Equitable accounting—how it works in practice
Equitable accounting—how it works in practice

The following Restructuring & Insolvency practice note provides comprehensive and up to date legal information covering:

  • Equitable accounting—how it works in practice
  • What is equitable accounting?
  • How equitable accounting applies in practice
  • When equitable accounting applies
  • The exceptions to equitable accounting
  • Summary of equitable accounting

This Practice Note looks at equitable accounting, what it is, how and when it applies. It does not look at how the trustee in bankruptcy (trustee) ascertains and values any interest they may have in property, what assets vest in them, how they release any interest and the equity of exoneration. For further reading on this, see Practice Notes:

  1. Property that vests in the trustee in bankruptcy on bankruptcy and how the trustee in bankruptcy ascertains the extent of their interest in it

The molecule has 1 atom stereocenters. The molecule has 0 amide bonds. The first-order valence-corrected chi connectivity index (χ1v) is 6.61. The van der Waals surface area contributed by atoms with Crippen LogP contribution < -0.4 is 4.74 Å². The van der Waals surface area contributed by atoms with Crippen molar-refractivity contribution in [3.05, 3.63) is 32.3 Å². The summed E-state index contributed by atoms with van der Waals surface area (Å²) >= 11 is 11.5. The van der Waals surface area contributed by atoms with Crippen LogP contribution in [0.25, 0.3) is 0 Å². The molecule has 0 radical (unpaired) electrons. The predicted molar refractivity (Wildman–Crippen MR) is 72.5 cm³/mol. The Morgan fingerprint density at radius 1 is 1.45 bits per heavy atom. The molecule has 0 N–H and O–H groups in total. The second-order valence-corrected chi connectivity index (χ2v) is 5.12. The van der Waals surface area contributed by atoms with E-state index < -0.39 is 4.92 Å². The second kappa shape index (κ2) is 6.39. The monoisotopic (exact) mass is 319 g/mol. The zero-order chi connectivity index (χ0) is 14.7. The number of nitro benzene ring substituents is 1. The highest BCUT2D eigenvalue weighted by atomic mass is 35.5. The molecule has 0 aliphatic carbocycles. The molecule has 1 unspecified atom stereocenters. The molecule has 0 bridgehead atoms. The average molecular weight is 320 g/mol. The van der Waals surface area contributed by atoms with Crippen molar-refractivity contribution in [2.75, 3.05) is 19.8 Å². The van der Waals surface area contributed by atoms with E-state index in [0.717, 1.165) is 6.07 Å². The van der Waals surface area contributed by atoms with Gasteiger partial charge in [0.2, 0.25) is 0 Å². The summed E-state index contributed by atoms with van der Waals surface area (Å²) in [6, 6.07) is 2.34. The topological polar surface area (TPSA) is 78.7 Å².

2. Protecting a trustee in bankruptcy's interest in property following their appointment

  3. The equity of exoneration and how it applies in practice

  4. Possession and sale applications in respect of a bankrupt's family home

What is equitable accounting?

Equitable accounting is a process which allows an account of the sale proceeds of the property to take place before the terms of any express or constructive trust take effect and applies as an alternative/addition to the constructive or express trust. It seeks to alter the division of net sale proceeds (ie you get back what you put in). It is a way for a non-owner to gain a share in the net sale proceeds or a co-owner to increase their share in the net sale proceeds. It is not a way for a non-owner/co-owner to gain/increase their interest in the property (ie from a 50% share

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